Skip to main content
eScholarship
Open Access Publications from the University of California

Patriarchal Authority and the Southeast Asian Chinese Diaspora in Shirley Geok-lin Lim’s Passports and Other Lives

  • Author(s): Lim, Walter S. H.
  • et al.
Creative Commons 'BY' version 4.0 license
Abstract

In Anglophone diasporic Chinese literature, father figures represent forms of authority that both daughters and sons need to grapple with to find answers to questions of identity. In this literature, paternal figures may be marginalized to thematize mother-daughter relationships and identify mothers as an important source of cultural transmission and empowerment. Or they may be viewed as the ancestors of a new diasporic community in a new land. Fathers could also be authoritarian, embodying patriarchal and masculinist authority. Or they could represent the difficulties of assimilation under diasporic conditions.

In her memoir Among the White Moon Faces (1996), Shirley Geok-lin Lim gives her reader an account of the significance of her father in her life, especially after her mother left the family when she was still very young. Left with the father as her sole parent, Lim has a problematic relationship with him, a man who is susceptible to severe rages and capable of physical violence. When she travelled to the United States for further studies, she did so without the accompanying presence of her father. Lim’s immigrant experience in America is realized through the abjection of paternal authority.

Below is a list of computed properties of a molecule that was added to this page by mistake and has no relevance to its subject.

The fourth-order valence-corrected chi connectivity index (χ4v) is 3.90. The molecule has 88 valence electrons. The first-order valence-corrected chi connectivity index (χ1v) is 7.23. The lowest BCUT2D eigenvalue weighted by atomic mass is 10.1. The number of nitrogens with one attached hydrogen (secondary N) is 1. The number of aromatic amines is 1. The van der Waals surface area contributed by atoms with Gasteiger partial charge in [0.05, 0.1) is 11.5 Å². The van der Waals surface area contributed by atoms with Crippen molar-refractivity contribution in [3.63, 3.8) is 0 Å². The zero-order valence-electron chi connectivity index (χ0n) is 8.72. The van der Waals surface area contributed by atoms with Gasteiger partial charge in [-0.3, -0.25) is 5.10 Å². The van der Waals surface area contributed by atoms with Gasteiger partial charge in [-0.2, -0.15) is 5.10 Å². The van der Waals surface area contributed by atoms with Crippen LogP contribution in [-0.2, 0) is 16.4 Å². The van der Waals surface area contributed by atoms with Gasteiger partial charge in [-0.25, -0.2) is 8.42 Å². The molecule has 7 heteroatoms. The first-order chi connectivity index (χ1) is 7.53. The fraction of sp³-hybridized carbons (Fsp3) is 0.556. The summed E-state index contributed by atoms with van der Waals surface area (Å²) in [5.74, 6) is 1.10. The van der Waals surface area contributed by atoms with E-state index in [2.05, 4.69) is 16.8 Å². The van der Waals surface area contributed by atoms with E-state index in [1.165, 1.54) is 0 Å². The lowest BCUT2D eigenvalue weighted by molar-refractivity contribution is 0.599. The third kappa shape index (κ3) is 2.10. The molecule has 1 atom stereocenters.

The significance of the father to the writing of the immigrant and diasporic experience is elaborated on in the poems selected for publication in Passports and Other Lives (2011). Lim’s poems make clear that even though this father did not join his daughter in her journey to America, he continues to haunt her life in a foreign land through dreams, photographs, and the persistence of memory. Enabling the daughter’s remembrance of her birth country, the haunting presence of paternal authority facilitates literary meditation on the construction of diasporic identity predicated on the tension-filled negotiations between past and present, between remembering and forgetting.

 

Main Content
Current View